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TwentyNine Palms (18)

TwentyNine Palms

Review by Jack Foley

IndieLondon Rating: 1 out of 5

IT’S difficult to think of a more boring experience than watching Twenty Nine Palms, a tedious French road movie that leaves an unpleasant taste in the mouth.

Essentially, Bruno Dumont’s film follows a man and a woman as they drive through the desert scouting locations for some unknown project.

In between each bit of driving, they stop for sex (repeatedly), argue, eat and swim.

David Wissak and Katia Golubeva play the couple in question, named merely David and Katia, who seem to possess little in common.

David is an American who speaks a little French, while Katia is prone to wild mood swings, veering from quiet and placid, to angry and hysterical over the slightest thing.

They seem ill-suited from the outset and do little to provide viewers with any reason why they are together in the first place.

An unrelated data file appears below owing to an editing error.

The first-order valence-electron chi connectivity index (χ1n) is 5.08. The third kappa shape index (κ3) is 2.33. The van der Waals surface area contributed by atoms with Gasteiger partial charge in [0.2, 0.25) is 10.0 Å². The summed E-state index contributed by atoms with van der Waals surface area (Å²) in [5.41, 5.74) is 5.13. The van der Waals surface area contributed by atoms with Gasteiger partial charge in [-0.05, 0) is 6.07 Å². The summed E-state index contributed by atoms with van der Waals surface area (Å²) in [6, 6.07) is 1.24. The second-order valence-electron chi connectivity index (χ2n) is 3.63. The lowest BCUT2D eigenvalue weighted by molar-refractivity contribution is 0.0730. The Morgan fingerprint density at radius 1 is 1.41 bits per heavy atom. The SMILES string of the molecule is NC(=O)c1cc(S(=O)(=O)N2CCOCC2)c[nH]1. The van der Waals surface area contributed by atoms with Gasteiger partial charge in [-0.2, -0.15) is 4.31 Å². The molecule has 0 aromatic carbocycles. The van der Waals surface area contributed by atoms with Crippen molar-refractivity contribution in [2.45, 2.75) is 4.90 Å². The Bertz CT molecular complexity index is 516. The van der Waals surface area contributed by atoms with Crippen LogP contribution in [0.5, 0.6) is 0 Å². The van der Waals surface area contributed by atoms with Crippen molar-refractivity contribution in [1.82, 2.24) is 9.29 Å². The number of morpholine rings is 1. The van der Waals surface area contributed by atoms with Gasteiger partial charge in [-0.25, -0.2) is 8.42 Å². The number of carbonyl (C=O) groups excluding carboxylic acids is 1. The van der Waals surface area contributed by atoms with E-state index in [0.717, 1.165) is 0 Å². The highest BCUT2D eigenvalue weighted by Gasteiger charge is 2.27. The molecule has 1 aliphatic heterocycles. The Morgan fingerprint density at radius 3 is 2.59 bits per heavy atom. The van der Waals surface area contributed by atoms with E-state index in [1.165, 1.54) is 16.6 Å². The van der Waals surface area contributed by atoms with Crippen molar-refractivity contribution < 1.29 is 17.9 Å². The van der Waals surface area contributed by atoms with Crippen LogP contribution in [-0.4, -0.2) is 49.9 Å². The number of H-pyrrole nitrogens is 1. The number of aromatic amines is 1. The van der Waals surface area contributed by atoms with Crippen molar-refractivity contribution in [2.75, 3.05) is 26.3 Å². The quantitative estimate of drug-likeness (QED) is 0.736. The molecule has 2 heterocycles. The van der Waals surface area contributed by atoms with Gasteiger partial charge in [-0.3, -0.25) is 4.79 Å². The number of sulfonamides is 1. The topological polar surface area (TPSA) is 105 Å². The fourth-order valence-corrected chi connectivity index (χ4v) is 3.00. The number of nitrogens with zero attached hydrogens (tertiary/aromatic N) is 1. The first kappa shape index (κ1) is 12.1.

Even their explicit sex scenes lack any spark, appearing as cold, animalistic acts that are devoid of passion or eroticism.

For nearly two hours, viewers are expected to form some sort of empathy and understanding with these two misfits but Dumont’s film is as dead and remote as the desert that it is based in.

As if that weren’t enough, proceedings then take a completely unexplained twist that is both nasty and seemingly unnecessary.

David and Katia are ambushed by rednecks and viciously assaulted, paving the way for a truly unfathomable conclusion.

It is the resolution that leaves such an unpleasant after-taste, forcing viewers to exit the cinema in a stunned state of horrified disbelief.

It’s suggested that Dumont’s film (which he describes as being a horror) is intended as a damning critique on modern America, as well as a look at humanity at its most primal and extreme, yet there is nothing to suggest that this is really the case until the end.

As a result, any artistic intent is lost along the way, thereby leaving us with a movie that is not only tedious in the extreme, but pointless and objectionable.

(French and American, with subtitles; 112 mins; Cert: 18)